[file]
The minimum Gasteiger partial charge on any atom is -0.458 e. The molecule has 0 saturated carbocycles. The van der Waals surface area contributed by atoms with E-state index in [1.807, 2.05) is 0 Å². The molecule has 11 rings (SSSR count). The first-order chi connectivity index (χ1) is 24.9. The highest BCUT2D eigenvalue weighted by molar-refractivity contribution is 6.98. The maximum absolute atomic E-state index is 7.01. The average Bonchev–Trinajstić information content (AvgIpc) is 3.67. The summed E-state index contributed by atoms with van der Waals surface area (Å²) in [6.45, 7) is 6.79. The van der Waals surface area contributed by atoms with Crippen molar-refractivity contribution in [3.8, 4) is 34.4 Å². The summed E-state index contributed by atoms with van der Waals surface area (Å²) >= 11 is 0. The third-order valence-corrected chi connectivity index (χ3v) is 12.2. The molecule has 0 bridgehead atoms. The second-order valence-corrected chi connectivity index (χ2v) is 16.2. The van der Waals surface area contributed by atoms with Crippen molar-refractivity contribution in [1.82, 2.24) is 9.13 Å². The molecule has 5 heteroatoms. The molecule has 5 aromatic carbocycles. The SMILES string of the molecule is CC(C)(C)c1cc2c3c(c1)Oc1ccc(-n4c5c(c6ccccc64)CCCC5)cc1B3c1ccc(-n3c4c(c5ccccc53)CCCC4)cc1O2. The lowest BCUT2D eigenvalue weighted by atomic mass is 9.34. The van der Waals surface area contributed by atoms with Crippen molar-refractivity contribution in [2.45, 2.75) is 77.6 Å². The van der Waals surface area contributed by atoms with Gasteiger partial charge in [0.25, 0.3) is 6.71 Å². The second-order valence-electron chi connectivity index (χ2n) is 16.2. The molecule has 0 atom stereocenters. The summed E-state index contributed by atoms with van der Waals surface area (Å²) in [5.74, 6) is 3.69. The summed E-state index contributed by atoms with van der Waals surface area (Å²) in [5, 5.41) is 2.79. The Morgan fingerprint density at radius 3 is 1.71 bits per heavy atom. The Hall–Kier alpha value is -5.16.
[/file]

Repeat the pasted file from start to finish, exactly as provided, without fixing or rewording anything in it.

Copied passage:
The minimum Gasteiger partial charge on any atom is -0.458 e. The molecule has 0 saturated carbocycles. The van der Waals surface area contributed by atoms with E-state index in [1.807, 2.05) is 0 Å². The molecule has 11 rings (SSSR count). The first-order chi connectivity index (χ1) is 24.9. The highest BCUT2D eigenvalue weighted by molar-refractivity contribution is 6.98. The maximum absolute atomic E-state index is 7.01. The average Bonchev–Trinajstić information content (AvgIpc) is 3.67. The summed E-state index contributed by atoms with van der Waals surface area (Å²) in [6.45, 7) is 6.79. The van der Waals surface area contributed by atoms with Crippen molar-refractivity contribution in [3.8, 4) is 34.4 Å². The summed E-state index contributed by atoms with van der Waals surface area (Å²) >= 11 is 0. The third-order valence-corrected chi connectivity index (χ3v) is 12.2. The molecule has 0 bridgehead atoms. The second-order valence-corrected chi connectivity index (χ2v) is 16.2. The van der Waals surface area contributed by atoms with Crippen molar-refractivity contribution in [1.82, 2.24) is 9.13 Å². The molecule has 5 heteroatoms. The molecule has 5 aromatic carbocycles. The SMILES string of the molecule is CC(C)(C)c1cc2c3c(c1)Oc1ccc(-n4c5c(c6ccccc64)CCCC5)cc1B3c1ccc(-n3c4c(c5ccccc53)CCCC4)cc1O2. The lowest BCUT2D eigenvalue weighted by atomic mass is 9.34. The van der Waals surface area contributed by atoms with Crippen molar-refractivity contribution in [2.45, 2.75) is 77.6 Å². The van der Waals surface area contributed by atoms with Gasteiger partial charge in [0.25, 0.3) is 6.71 Å². The second-order valence-electron chi connectivity index (χ2n) is 16.2. The molecule has 0 atom stereocenters. The summed E-state index contributed by atoms with van der Waals surface area (Å²) in [5.74, 6) is 3.69. The summed E-state index contributed by atoms with van der Waals surface area (Å²) in [5, 5.41) is 2.79. The Morgan fingerprint density at radius 3 is 1.71 bits per heavy atom. The Hall–Kier alpha value is -5.16.